Madie Wickstrom, 400 level student
As a 400 level student, a senior here at The University of New Mexico School of Architecture and Planning, it’s hard to resist the haze of nostalgia that has begun to waft over my last year. Moments of deja-vu and the realization that your studio family will part ways after graduation triggers a retrospective mindset, urging me to cherish every last moment of this life and family that have been mine for the past three years. I am able to realize the weight of my experience here, and how this state, this program, and these people have shaped who I am and what my life will be.
First impressions mean a lot in this profession, and the landscape of the Southwest does not disappoint. UNM SA+P is nestled within a world of dusty-rose tones of adobe and sandy desert landscapes that are reminiscent of a Georgia O’Keeffe painting -actually, they probably are an O’Keeffe painting. New Mexico, known as the Land of Enchantment, has been home and inspiration to many artists and designers, including O’Keeffe, making it an ideal location for a school of design.
Much like our landscape, the culture of our state is seemingly infinite and wonderfully complex. Diverse heritage and histories of Chicanos, Native Americans, Hispanics, and Europeans blend to birth something that is simultaneously ancient and modern, something that is both foreign and familiar; something that is undeniably New Mexican.
This unique setting provides our school, located in the urban center of Albuquerque, with exclusive opportunities and resources like the art galleries of Santa Fe, the alien landscapes of Tent Rocks and White Sands, and a cultural insight to centuries-old indigenous cultures and practices.
Progressive studio projects are carefully curated and implemented with a poignant rigor and quality that is an uncompromising staple of UNM SA+P education. Newly admitted and graduate students alike experience these once-in-a-lifetime projects that range from cultural centers sited in the mesas of Abiquiu, to hands-on, design-build projects in the Barelas Neighborhood of Albuquerque.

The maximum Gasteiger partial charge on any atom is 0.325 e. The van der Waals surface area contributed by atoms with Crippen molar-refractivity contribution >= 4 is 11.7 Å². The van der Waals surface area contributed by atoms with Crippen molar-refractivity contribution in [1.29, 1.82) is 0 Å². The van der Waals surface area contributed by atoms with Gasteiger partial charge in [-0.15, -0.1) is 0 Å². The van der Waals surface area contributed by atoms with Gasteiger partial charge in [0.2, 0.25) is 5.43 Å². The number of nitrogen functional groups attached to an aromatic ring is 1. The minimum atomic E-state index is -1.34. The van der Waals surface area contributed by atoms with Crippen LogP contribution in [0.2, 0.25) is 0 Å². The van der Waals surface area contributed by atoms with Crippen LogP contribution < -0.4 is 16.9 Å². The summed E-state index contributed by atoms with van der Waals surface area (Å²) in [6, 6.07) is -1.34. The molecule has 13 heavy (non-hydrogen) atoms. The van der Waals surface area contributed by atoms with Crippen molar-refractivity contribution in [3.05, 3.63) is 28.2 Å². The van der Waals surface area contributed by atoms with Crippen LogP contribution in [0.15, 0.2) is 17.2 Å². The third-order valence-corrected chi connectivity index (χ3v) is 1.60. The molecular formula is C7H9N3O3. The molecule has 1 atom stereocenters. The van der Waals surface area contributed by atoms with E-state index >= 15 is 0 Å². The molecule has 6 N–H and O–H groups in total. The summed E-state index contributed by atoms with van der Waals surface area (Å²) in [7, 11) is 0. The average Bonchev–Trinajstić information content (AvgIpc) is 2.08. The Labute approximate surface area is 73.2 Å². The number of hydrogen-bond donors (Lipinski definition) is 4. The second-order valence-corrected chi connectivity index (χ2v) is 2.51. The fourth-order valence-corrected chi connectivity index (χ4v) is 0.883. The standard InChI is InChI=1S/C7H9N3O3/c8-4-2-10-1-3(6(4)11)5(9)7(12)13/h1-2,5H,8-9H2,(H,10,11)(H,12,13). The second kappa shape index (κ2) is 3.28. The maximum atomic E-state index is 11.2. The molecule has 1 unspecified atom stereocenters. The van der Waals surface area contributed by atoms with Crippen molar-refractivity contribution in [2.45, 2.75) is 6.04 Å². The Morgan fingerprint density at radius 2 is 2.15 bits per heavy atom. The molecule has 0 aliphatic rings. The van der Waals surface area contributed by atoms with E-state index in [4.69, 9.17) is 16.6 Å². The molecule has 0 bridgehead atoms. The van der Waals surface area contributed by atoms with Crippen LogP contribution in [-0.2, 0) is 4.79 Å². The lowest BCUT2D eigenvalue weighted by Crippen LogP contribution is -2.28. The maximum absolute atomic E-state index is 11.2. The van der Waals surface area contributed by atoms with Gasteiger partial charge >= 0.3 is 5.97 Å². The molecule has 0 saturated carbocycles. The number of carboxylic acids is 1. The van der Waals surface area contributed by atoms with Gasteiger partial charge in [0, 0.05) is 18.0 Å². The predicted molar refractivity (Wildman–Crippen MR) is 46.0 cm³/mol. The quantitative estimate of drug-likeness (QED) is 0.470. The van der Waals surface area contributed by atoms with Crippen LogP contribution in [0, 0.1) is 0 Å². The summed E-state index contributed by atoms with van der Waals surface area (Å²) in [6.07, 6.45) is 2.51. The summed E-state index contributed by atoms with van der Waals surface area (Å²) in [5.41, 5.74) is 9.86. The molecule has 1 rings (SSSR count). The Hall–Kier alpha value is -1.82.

The studio culture cultivated at UNM SA+P, something I can speak to first hand, is a pervasive and integral component of what it is to be a student here. With an active AIAS chapter, intramural sports teams, mentorship programs, and impromptu, late-night pizza parties, those who were once considered peers quickly become family.
This semester, our Architect blog series will feature current studio projects, New Mexican culture, new professors, and old traditions through voices ranging from 200 level students, to graduate. Though it will be difficult to put into words, we will try to capture just some of what makes this UNM SA+P journey so magical. I feel an indescribable gratitude to have had this state, this landscape, and this culture surrounding and inspiring me throughout my time in this program.
Want to know if UNM SA+P is the right school for you? Stay tuned as the 2016-2017 UNM AIAS board delves into what life is like within and beyond the walls of the University of New Mexico's School of Architecture and Planning. From the greater Southwest to our own studio culture and family, this blog series will highlight just some of what makes the UNM SA+P experience so unique.